A new client recently said something about the new design firm always trashing the work of the old design firm. I protested — I hope we never trash anyone’s work. But sometimes you need a change, either a big one or a small one.
When website owners come to us for support, the first thing we do is to look at their website with a critical eye. Our number one question at that point is this: can we get good results for the company with their current website? Here are the factors we consider:
- Does the design work for the company? Sometimes the design doesn’t really suit the organization. Sometimes it was great when it was built but things have changed — either in the company or in the world. You don’t still have a mauve and teal waiting room, so why should you have a dated website? Equally, if your website focuses on a product that is no longer your focus, or has a mood and tone that no longer reflects your company accurately, it’s time for change.
- Is the code up to date? You’ve updated the furniture in the waiting room, and you probably don’t have an 8-track player there, either. Outdated code can keep your website from looking good on new devices, or it may just make it unpredictable.
- Are there SEO or usability problems? If your site is built with lots of ads above the fold, Google will hold it against you. They’re right — users don’t want to have to search through lots of clutter in order to find your actual content. We also still see websites where the homepage content is hidden inside images or Flash where search engines won’t see it. Sometimes this kind of problem can be fixed with a content refresh, but often it’s just the way the page is laid out. This type of problem means a new design will serve you best.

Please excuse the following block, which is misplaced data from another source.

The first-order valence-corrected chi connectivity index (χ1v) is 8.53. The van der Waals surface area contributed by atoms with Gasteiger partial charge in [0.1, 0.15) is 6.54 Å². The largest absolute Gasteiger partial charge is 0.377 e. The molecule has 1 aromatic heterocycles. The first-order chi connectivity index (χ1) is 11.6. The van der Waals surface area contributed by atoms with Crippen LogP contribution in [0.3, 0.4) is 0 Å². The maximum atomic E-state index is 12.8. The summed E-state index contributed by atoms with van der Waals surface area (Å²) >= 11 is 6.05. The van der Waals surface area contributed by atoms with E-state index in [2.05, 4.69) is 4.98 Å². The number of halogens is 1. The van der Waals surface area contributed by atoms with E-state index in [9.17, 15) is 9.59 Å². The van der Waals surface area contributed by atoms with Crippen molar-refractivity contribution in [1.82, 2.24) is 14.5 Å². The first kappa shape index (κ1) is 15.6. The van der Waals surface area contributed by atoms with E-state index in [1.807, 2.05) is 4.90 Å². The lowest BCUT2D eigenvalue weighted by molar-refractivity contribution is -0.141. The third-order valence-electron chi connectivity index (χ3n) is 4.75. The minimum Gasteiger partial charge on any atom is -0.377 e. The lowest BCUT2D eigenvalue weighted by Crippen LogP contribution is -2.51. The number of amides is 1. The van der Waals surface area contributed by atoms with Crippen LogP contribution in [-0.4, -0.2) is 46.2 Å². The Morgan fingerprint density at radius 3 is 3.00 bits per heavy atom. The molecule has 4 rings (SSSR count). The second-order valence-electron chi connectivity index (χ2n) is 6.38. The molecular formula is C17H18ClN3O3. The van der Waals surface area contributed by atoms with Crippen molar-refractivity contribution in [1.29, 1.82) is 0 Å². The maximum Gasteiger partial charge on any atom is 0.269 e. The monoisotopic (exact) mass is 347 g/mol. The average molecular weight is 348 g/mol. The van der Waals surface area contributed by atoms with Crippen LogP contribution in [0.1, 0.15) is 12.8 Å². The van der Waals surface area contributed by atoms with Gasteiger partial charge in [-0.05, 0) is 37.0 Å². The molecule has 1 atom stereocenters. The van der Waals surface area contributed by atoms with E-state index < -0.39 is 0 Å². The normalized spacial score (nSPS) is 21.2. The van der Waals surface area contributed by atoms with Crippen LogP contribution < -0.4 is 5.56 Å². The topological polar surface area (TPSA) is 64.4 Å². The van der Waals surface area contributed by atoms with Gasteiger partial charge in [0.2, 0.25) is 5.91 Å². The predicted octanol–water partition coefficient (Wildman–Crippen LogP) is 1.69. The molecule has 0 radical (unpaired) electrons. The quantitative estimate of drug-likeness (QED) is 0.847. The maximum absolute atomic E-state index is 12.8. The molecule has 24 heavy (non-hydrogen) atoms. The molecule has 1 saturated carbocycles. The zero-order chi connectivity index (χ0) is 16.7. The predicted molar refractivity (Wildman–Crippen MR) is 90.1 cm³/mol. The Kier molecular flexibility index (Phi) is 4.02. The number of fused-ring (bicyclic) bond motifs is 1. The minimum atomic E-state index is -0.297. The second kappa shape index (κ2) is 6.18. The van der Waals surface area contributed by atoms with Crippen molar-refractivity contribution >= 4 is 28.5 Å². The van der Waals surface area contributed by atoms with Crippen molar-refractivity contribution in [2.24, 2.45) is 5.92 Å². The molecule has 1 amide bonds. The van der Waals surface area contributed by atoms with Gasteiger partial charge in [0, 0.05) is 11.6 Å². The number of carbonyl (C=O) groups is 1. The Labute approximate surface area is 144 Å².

If the website is okay, with none of these issues in its design and code, updating the content can be enough. We’re talking with an organization that has a beautiful new website — but the homepage content is copied from the About Us page. That needs fixing, no matter how new the design.
A content update can be a quick, economical change with huge ROI. We often see serious traffic increases after a content refresh. This can be true even if there was nothing wrong with the content to begin with — we recently converted a site to WordPress and took the opportunity to add testimonials and social media integration. These items weren’t as important when the site was first built as they are now.
Saying a website needs changing doesn’t have to be a criticism of the website. Sometimes it’s just time for a change.